MW, with reagrd to your conclusion it seems to me we will need UBI to replace what we have. GT to moved the willing from the dole, if they can show the commitment, effort and discipline to work. And finally something like your/ Adam Smith Institute, 'Education Voucher Scheme' but for life long training.I'm assuming we close 50 odd universities and rebuild the FE sector in each city to match demand :)

Thus, the citizen of the future can choose which of the three: UBI, UBI+work, JG(at minimum wage) or EVS(in industry led FE). However they 'finance' their working/training lives is up to them.

Mike W said...

Sorry can't think why Gin and Tonic, GT slipped in to above.Hope I havent confused anybody :)

James James said...

Scott Alexander has a good article against basic jobs, with some original arguments.

http://slatestarcodex.com/2018/05/16/basic-income-not-basic-jobs-against-hijacking-utopia/
http://slatestarcodex.com/2018/05/28/highlights-from-the-comments-on-basic-jobs/

To my mind, a major problem with basic jobs is that if you have a horrible basic job, with an abusive manager or terrible conditions, you can't leave it without getting your benefits cut. Basic jobs are compulsory jobs, almost slavery.

To my mind, one of the advantages of Citizen's Income is that job centres would stop being compulsory. They could still be available on a voluntary basis, but fewer people would use them, even if they were looking for a job. You could conduct your job search in the way you believe is most efficient, rather than what the Job Centre thinks is most efficient.


Also, she seems to think the private sector is an organised conspiracy against the workers. "If the private sector has a problem with a job guarantee, it can defeat it entirely by employing more people." The private sector isn't a monolithic agent that can "have a problem with" anything.


"A UBI is an ideological surrender to capitalism. It should be renamed ‘Not My Problem’: because it formalises the complete abdication of the government’s responsibility for employment."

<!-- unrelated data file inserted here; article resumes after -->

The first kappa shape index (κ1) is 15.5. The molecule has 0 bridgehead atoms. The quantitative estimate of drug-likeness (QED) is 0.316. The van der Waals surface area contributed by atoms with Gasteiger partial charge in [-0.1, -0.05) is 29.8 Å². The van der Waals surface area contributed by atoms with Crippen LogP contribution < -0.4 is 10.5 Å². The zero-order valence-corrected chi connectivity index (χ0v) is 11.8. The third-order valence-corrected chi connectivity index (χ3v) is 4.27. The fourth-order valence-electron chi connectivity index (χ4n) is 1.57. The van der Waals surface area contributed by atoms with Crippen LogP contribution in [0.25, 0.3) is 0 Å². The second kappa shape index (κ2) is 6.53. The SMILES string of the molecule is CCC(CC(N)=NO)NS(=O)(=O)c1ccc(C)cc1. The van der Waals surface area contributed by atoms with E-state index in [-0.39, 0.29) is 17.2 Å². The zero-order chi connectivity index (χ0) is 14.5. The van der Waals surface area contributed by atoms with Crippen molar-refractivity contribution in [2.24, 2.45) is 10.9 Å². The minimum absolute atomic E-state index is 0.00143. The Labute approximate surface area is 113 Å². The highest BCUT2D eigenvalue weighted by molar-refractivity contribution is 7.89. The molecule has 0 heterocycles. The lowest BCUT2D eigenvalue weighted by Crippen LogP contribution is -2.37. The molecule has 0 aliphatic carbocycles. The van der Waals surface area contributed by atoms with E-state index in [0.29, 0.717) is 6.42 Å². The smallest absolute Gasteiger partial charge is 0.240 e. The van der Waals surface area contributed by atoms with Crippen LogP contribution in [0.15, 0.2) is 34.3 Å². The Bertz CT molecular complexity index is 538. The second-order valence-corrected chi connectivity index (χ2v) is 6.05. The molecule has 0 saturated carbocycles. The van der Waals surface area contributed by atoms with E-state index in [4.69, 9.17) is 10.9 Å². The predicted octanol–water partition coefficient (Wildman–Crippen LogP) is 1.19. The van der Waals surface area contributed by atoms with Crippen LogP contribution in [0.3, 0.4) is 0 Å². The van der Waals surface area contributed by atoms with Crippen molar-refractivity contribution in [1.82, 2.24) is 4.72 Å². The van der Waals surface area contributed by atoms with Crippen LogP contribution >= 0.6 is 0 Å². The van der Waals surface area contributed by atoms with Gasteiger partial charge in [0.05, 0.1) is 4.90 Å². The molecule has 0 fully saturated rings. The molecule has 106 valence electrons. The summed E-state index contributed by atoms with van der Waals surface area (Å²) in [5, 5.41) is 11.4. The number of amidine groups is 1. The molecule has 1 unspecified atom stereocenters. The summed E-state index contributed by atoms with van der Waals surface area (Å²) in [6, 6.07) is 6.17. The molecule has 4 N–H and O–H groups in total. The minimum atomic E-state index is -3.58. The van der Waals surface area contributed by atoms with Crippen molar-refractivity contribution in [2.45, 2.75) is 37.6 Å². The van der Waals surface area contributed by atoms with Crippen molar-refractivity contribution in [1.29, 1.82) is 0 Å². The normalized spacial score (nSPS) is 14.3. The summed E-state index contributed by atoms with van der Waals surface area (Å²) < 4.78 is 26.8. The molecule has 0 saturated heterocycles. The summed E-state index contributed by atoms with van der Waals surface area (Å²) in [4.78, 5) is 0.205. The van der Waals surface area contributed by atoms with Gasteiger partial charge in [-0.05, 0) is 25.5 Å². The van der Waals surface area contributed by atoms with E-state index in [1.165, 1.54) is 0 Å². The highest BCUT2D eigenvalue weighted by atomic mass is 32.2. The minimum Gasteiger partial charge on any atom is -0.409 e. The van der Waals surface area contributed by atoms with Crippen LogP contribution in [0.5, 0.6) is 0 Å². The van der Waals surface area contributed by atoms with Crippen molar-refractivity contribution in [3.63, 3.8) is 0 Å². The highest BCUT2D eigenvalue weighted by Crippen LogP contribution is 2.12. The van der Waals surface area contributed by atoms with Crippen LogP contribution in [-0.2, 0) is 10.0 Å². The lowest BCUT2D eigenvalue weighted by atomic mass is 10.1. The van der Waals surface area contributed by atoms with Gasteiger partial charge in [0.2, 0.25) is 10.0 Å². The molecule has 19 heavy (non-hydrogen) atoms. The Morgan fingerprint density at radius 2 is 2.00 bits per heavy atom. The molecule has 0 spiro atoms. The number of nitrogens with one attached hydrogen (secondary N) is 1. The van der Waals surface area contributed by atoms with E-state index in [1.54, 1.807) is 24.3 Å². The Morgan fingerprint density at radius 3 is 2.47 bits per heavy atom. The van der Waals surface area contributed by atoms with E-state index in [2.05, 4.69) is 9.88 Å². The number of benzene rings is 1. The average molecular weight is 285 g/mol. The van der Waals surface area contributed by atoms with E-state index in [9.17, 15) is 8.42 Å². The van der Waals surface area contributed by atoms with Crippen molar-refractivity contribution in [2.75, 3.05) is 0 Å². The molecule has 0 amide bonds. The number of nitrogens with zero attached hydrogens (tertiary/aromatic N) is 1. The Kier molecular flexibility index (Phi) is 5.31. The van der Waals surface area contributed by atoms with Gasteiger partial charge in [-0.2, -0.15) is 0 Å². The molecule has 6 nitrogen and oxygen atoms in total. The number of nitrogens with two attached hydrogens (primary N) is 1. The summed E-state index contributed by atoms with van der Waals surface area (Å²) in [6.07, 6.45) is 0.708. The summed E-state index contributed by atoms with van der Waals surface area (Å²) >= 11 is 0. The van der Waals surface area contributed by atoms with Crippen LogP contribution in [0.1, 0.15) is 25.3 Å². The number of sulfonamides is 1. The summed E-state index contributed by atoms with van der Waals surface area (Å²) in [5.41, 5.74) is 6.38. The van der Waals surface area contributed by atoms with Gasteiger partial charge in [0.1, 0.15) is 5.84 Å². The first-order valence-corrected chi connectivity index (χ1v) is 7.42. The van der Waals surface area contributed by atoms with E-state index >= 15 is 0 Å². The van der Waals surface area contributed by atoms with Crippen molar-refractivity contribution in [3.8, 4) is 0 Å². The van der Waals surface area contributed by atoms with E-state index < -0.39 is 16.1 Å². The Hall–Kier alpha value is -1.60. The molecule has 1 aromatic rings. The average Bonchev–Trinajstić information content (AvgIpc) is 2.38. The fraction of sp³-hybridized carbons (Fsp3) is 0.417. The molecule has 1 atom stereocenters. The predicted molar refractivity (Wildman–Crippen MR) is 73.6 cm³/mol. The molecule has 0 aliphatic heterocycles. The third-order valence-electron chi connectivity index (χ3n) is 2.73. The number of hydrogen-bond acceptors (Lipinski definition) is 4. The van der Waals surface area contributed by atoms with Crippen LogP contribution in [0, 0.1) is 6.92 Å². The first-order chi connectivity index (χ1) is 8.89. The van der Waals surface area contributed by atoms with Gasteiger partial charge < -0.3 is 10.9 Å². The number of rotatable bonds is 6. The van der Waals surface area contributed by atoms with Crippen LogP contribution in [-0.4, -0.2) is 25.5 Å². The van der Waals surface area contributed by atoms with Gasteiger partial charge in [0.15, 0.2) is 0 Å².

Ideological surrender to capitalism and the abdication of the government's supposed responsibility for employment sound great to me.

I am very interested to see what UBI does for attitudes towards the homeless and/or begging (not the same thing). If anyone is homeless and/or begging after UBI, it won't be for lack of money, but either mental problems (https://www.newyorker.com/magazine/2006/02/13/million-dollar-murray), laziness/greed, or something else. To what extent will it lead to the abdication of our responsibility to each other? "They've got their UBI; any remaining problems are their own fault/they can deal with themselves."

Mark Wadsworth said...

BJ, for society as a whole, work is clearly good, because stuff gets created. Apart from that, there's nothing particularly noble about it (but better than living off rent).

BJ, that German proposal is merely to capture the uplift when planning is granted, not proper LVT. But at least they recognise it is unearned.

MW, largely agreed. No harm in the government offering basic training in certain things (three Rs), if people on a UBI want to voluntarily take part, then at least that shows potential employers that the person has a bit of initiative.

JJ, good links, ta. He's nailed it with some proper practical objections.

Lola said...

MarkW Indeed. Some are 'worth doing' - system of justice, defence included. But they will come at the cost of jobs in wealth creating private business. Or, they are a necessary overhead that is better carried out by the state collectively as an agent for us all. The authors point was that she would 'create jobs' for people. How, exactly? And how would they be 'productive'?

mombers said...

JG does smack of a work house, and does not do anything for those providing the c. 50% of unpaid labour (home-makers, carers, etc.)

Mark Wadsworth said...

L, agreed.